Indra Lal Roy is the sole Indian World War I flying ace. He is designated as First Indian Fighter Aircraft Pilot. While serving in the Royal Flying Corps and its successor, the Royal Air Force, he claimed ten aerial victories; five aircraft destroyed (one shared), and five ‘down out of control’ (one shared) in just over 170 hours flying time. He was nicknamed “Laddie”.
He was born on 2nd Dec, 1898 in Calcutta, where his father was a barrister and Director of Public Prosecutions. Roy came from a highly qualified and distinguished family.
His older brother, Paresh Lal Roy (1893–1979), served in the 1st Battalion, Honourable, Honourable Artillery Company, and later became known as the “father of Indian boxing.
His maternal grandfather, Dr. Surya Kumar Goodeve Chakraborty, was one of the first Indian doctors to be trained in Western medicine. His nephew, Subroto Mukerjee (1911–1960), served as a fighter pilot in World War II, and later became the first Indian Chief of Air Staff of the Indian Air Force.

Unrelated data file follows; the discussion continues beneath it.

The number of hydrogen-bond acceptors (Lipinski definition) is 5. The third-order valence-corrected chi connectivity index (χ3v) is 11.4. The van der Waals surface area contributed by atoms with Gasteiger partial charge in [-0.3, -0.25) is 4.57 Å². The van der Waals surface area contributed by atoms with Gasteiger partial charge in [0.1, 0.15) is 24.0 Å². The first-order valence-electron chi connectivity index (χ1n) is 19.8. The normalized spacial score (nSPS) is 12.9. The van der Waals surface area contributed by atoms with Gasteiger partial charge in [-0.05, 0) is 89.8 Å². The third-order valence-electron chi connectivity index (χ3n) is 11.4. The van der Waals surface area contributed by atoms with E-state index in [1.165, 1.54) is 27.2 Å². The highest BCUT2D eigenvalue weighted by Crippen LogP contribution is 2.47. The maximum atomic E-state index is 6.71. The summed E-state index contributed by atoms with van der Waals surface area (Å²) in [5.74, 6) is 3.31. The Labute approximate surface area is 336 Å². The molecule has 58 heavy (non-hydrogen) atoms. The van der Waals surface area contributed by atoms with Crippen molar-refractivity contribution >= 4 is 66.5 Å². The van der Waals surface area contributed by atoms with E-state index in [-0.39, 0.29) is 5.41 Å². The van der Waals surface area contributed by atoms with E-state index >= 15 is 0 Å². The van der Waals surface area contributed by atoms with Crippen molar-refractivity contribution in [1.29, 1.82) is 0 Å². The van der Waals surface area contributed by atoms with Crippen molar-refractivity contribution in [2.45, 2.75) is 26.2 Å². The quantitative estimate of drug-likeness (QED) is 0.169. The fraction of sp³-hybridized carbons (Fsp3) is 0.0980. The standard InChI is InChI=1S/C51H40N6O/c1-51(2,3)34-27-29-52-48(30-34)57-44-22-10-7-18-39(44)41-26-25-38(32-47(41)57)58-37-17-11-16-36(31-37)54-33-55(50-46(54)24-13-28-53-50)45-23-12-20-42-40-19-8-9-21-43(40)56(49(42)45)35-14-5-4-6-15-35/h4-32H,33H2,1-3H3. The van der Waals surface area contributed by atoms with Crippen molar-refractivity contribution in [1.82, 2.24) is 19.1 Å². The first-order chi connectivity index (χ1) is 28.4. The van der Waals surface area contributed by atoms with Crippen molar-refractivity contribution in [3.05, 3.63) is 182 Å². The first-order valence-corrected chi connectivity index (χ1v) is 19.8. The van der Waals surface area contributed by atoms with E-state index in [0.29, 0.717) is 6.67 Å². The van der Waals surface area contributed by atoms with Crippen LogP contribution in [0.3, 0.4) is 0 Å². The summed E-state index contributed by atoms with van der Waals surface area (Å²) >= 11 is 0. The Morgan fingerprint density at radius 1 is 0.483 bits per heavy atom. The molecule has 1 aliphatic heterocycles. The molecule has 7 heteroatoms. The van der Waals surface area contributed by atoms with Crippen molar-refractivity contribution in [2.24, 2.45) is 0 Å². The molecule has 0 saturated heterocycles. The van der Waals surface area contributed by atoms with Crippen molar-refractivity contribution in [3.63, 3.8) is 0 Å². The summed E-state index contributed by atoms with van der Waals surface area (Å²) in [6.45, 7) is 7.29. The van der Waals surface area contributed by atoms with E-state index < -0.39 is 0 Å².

When the First World War broke out, Roy was attending St Paul’s School, Hammersmith in London, England. Initially rejected by the Royal Flying Corps on on the grounds of poor eyesight, Roy paid for a second opinion from a leading eye specialist, and the decision was overturned. Five months after turning 18, on 4 April 1917 he joined the RFC, and was commissioned as a second lieutenant on 5 July.
Roy was killed in a dog fight on 22nd July, 1918. He is buried at Estevelles Communal Cemetery, Pas-de-Calais, France.
In September 1918, he was posthumously decorated with the Distinguished Flying Cross, the first Indian to be awarded the honour.
In December 1998, to mark the 100th anniversary of his birth, the Indian postal service issued a commemorative stamp in his honour.